How enterprises can ensure success with the public cloud

Table of Contents

  1. Summary
  2. What the current state of the cloud means for your enterprise
  3. Key takeaways
  4. About David S. Linthicum
  5. About Datapipe

1. Summary

While public cloud computing continues to mature as a technology, those in charge of public cloud solutions within enterprises adopt the technology at their own pace and for their own reasons. Indeed, they are all on separate journeys, but many of the same business objectives apply.

In order to determine the progress of enterprises’ journey to the public cloud, Gigaom Research created a survey designed to understand what is happening within enterprises that are adopting public cloud computing. This survey was designed to determine emerging patterns of use and patterns of adoption, which, until now, have not been well understood, even by the enterprises themselves.

This survey revealed key items such as:

  • The use of public cloud computing is quickly expanding, and most organizations already exploit public-cloud-based resources to run both critical and non-critical business systems. The general trend is that cloud computing has proven itself, it’s perceived as safe, and most organizations are now executing cloud strategies that include an increasing volume of application and data migration to the public cloud.
  • Application development and testing are among the highest value uses of leveraging the public cloud, and most enterprises have moved from proof of concept to actual deployments in the past few years. The number of public cloud deployments is likely to sharply increase in 2015 and 2016, if current trends revealed in the survey continue.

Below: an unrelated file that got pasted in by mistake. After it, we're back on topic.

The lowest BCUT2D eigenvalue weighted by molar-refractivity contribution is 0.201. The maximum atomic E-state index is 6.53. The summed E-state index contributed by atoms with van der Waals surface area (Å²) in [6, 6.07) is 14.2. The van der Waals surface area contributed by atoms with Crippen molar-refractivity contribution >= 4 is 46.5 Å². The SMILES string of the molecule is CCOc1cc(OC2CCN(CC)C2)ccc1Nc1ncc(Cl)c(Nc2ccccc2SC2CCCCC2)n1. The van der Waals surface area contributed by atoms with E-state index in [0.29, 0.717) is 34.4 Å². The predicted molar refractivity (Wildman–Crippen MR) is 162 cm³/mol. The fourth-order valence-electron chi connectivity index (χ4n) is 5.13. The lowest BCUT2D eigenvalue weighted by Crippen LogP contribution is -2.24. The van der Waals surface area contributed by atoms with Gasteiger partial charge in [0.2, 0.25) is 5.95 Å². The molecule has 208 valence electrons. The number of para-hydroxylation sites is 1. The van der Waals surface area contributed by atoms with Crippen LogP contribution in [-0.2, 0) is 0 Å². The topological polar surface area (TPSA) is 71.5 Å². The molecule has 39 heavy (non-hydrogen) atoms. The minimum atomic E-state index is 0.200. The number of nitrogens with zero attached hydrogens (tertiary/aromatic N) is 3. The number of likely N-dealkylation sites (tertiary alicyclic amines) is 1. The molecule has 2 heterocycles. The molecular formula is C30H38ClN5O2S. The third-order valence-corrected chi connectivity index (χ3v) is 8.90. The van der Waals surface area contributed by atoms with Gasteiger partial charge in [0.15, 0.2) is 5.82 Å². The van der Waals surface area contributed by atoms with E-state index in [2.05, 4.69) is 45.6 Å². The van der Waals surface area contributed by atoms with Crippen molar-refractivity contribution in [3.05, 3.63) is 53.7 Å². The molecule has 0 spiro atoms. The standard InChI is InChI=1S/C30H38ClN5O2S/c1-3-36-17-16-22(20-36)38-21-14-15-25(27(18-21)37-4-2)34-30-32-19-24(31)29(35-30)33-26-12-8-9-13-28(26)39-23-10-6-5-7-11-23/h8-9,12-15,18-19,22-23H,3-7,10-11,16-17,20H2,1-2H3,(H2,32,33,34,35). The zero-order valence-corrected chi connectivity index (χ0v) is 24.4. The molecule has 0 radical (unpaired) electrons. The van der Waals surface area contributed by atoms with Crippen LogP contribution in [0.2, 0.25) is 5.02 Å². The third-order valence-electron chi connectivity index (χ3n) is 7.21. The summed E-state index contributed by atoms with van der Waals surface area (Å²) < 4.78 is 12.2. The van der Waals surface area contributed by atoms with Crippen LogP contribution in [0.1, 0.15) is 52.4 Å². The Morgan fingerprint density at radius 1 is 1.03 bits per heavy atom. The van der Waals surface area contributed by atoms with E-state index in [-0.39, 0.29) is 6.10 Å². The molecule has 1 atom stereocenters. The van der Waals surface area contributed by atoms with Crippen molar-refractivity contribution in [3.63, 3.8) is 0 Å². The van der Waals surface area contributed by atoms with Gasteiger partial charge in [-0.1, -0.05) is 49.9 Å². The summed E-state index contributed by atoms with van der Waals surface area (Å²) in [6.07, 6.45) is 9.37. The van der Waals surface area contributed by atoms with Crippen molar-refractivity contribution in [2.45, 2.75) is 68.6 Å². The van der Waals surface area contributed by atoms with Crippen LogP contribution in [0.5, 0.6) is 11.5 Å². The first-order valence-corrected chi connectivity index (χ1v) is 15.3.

• A larger number of business units leverage public cloud resources that are composed of largely AWS and a few other public cloud providers. While IT drove some migrations, many others moved to the public cloud independent of enterprise IT (shadow IT).
  • A surprising number of public cloud instances support the daily operations of many businesses, with a smaller percentage emerging as heavy users that leverage a massive amount of public cloud resources. Moving forward, the number of public cloud instances managed by enterprises will sharply increase. The survey indicated an increasing movement of applications and data into public cloud production environments, a trend that seems to be accelerating.
  • Initial cloud projects are a thing of the past, with most working on their second, third, or higher major cloud deployments. While there was a learning curve, most of those surveyed trust the cloud. They consider it the path of least resistance for new and existing application deployments and for effective and scalable production. In other words, it’s become a part of the infrastructure.
  • Change management and cloud governance are becoming more commonplace and accepted by enterprises. The use of these technologies and methodologies continues to increase, becoming a key enabler of the management of change, services, and/or cloud-resource governance. This trend will certainly continue as enterprises seek technology that is independent of the major public cloud providers. Because most enterprises deploy more than one public cloud, these clouds need to be managed by leveraging polices that control access and changes and have the ability to manage the increasing complexity as public cloud computing takes a larger footprint in the enterprise.

What’s more important than the data gathered in this survey is what the data means. In this report we look at the strategic objectives of the movement to the public cloud, including how fast or slow enterprises are adopting this technology. We analyze how this journey to public cloud adoption will ultimately lead to exceptional, good, or less-than-optimal outcomes, and what enterprises can do now to insure success with the public cloud.





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